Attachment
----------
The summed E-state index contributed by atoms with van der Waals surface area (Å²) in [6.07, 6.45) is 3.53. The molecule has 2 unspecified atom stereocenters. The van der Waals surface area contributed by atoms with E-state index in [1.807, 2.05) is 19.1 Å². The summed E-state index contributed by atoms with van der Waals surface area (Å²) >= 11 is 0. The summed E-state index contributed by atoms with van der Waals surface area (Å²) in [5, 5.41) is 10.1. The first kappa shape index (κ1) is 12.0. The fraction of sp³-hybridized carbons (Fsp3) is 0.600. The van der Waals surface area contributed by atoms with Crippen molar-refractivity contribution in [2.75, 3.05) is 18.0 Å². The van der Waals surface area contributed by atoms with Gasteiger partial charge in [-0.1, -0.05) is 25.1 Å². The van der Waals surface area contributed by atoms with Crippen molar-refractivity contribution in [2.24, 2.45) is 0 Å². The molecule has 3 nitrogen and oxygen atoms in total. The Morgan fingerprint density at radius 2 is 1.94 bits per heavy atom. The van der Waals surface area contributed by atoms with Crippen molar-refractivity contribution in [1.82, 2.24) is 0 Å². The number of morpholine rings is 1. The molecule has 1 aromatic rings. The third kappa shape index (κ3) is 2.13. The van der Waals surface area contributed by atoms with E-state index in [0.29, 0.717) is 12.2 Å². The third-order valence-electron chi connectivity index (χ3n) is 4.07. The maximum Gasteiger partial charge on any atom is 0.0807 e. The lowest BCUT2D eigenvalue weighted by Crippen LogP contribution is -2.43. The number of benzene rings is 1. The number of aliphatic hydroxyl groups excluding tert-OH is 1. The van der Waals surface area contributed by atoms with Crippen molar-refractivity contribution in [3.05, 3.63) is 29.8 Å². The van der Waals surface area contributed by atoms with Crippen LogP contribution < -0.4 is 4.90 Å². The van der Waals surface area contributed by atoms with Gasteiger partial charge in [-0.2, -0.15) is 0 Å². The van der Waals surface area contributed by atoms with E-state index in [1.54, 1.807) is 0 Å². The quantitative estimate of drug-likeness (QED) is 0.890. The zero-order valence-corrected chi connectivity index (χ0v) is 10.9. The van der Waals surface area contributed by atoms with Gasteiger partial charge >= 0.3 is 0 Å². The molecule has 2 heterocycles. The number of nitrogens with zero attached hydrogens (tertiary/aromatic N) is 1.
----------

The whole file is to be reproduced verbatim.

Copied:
The summed E-state index contributed by atoms with van der Waals surface area (Å²) in [6.07, 6.45) is 3.53. The molecule has 2 unspecified atom stereocenters. The van der Waals surface area contributed by atoms with E-state index in [1.807, 2.05) is 19.1 Å². The summed E-state index contributed by atoms with van der Waals surface area (Å²) >= 11 is 0. The summed E-state index contributed by atoms with van der Waals surface area (Å²) in [5, 5.41) is 10.1. The first kappa shape index (κ1) is 12.0. The fraction of sp³-hybridized carbons (Fsp3) is 0.600. The van der Waals surface area contributed by atoms with Crippen molar-refractivity contribution in [2.75, 3.05) is 18.0 Å². The van der Waals surface area contributed by atoms with Gasteiger partial charge in [-0.1, -0.05) is 25.1 Å². The van der Waals surface area contributed by atoms with Crippen molar-refractivity contribution in [2.24, 2.45) is 0 Å². The molecule has 3 nitrogen and oxygen atoms in total. The Morgan fingerprint density at radius 2 is 1.94 bits per heavy atom. The van der Waals surface area contributed by atoms with Crippen molar-refractivity contribution in [1.82, 2.24) is 0 Å². The number of morpholine rings is 1. The molecule has 1 aromatic rings. The third kappa shape index (κ3) is 2.13. The van der Waals surface area contributed by atoms with E-state index in [0.29, 0.717) is 12.2 Å². The third-order valence-electron chi connectivity index (χ3n) is 4.07. The maximum Gasteiger partial charge on any atom is 0.0807 e. The lowest BCUT2D eigenvalue weighted by Crippen LogP contribution is -2.43. The number of benzene rings is 1. The number of aliphatic hydroxyl groups excluding tert-OH is 1. The van der Waals surface area contributed by atoms with Crippen molar-refractivity contribution in [3.05, 3.63) is 29.8 Å². The van der Waals surface area contributed by atoms with Crippen LogP contribution < -0.4 is 4.90 Å². The van der Waals surface area contributed by atoms with Gasteiger partial charge in [-0.2, -0.15) is 0 Å². The van der Waals surface area contributed by atoms with E-state index in [1.54, 1.807) is 0 Å². The quantitative estimate of drug-likeness (QED) is 0.890. The zero-order valence-corrected chi connectivity index (χ0v) is 10.9. The van der Waals surface area contributed by atoms with Gasteiger partial charge >= 0.3 is 0 Å². The molecule has 2 heterocycles. The number of nitrogens with zero attached hydrogens (tertiary/aromatic N) is 1.